QPS paddy wagon at NAIDOC Family Day causes controversy

Queensland Police have been accused of racism over a NAIDOC event.

The NAIDOC Family Day featured a stall staffed by police liaison officers and a police wagon.

Children were invited to climb into the van and experience what it’s like to be taken into custody, causing concern for some community members.

Response from a QPS spokesperson:

The Queensland Police Service (QPS) acknowledges that NAIDOC Week activities and events celebrate and recognise the history, culture and achievements of Aboriginal and Torres Strait Islander peoples and provide an opportunity to learn about First Nations cultures and histories and participate in celebrations of the oldest, continuous living cultures on Earth.

QPS officers from the South Brisbane District were invited by organisers to attend a Family Day initiative held at C.J. Greenfield Complex, Richlands. This is an annual NAIDOC celebration event proudly supported by the QPS.

The event was supported through the South Brisbane District Cross Cultural Unit through the attendance of nine Police Liaison Officers (PLOs) and members of the Inala Police Station.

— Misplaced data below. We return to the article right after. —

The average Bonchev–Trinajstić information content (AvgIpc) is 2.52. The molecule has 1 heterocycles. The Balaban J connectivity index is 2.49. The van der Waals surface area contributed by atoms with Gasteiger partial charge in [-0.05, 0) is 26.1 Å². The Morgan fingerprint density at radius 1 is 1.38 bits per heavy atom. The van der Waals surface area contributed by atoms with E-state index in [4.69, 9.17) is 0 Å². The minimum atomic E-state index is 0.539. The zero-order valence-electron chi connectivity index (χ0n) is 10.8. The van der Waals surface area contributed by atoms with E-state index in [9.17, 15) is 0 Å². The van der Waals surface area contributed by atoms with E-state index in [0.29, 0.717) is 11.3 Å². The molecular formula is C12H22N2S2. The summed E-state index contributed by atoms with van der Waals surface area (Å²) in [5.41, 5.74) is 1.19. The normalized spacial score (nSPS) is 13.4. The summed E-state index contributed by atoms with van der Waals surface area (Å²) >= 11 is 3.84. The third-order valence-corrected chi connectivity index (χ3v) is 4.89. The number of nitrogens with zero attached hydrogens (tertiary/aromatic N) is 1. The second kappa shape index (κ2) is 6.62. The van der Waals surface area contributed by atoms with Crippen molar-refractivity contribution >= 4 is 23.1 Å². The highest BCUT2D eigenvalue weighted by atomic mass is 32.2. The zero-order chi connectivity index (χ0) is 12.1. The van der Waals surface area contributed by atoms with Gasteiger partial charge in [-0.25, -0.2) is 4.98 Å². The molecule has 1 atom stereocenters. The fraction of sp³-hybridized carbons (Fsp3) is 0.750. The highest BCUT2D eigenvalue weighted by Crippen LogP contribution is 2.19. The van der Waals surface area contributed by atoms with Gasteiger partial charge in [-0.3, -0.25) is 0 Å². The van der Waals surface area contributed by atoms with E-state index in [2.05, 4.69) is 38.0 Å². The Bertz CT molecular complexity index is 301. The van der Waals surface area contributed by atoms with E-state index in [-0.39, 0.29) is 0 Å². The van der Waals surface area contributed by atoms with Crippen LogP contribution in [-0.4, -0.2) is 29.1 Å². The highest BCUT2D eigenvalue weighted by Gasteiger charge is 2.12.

This deployment was supported through the display of an operational marked police vehicle, which is involved in usual engagement activities at events that include the ‘hands-on’ use of QPS property including police apparel, approved for use for community engagement and to provide a policing experience. This is intended to break down barriers, create conversations and build relationships with community.

During the event, a Senior Police Liaison Officer was approached by a member of the community who expressed their concerns about the use of the police vehicle as part of the community engagement activity.

Following these conversations with the community member, and out of respect for their concerns, the Senior Police Liaison Officer immediately closed the police vehicle and removed it from the event site.

Further discussions around this event have since been had with relevant local community stakeholders. The QPS takes community feedback seriously and will ensure it is incorporated in planning for next year’s event.

Image: Image by Kgbo on Wikimedia Commons. License https://creativecommons.org/licenses/by-sa/3.0/deed.en

Produced By: Georgia Fisher

Featured In Story: Professor Chelsea Watego – Executive Director at Carumba Institute at Queensland University of Technology

First aired on The Wire, Friday 5 July 2024